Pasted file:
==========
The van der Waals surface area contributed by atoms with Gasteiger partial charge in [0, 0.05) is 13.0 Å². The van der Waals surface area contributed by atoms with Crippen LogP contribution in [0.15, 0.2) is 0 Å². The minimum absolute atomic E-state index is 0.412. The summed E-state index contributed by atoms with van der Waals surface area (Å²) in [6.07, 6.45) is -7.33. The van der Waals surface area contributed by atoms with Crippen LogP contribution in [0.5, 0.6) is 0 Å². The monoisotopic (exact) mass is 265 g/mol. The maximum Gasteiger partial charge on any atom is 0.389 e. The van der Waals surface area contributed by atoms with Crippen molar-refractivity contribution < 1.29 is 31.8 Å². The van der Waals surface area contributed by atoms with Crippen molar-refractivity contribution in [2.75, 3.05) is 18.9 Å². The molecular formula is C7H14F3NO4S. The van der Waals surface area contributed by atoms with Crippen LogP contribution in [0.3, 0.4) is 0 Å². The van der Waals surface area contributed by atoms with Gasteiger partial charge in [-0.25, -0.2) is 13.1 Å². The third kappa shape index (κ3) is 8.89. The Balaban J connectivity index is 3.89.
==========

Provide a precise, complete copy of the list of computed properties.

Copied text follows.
The van der Waals surface area contributed by atoms with Gasteiger partial charge in [0, 0.05) is 13.0 Å². The van der Waals surface area contributed by atoms with Crippen LogP contribution in [0.15, 0.2) is 0 Å². The minimum absolute atomic E-state index is 0.412. The summed E-state index contributed by atoms with van der Waals surface area (Å²) in [6.07, 6.45) is -7.33. The van der Waals surface area contributed by atoms with Crippen LogP contribution in [0.5, 0.6) is 0 Å². The monoisotopic (exact) mass is 265 g/mol. The maximum Gasteiger partial charge on any atom is 0.389 e. The van der Waals surface area contributed by atoms with Crippen molar-refractivity contribution < 1.29 is 31.8 Å². The van der Waals surface area contributed by atoms with Crippen molar-refractivity contribution in [2.75, 3.05) is 18.9 Å². The molecular formula is C7H14F3NO4S. The van der Waals surface area contributed by atoms with Crippen LogP contribution in [0.3, 0.4) is 0 Å². The van der Waals surface area contributed by atoms with Gasteiger partial charge in [-0.25, -0.2) is 13.1 Å². The third kappa shape index (κ3) is 8.89. The Balaban J connectivity index is 3.89.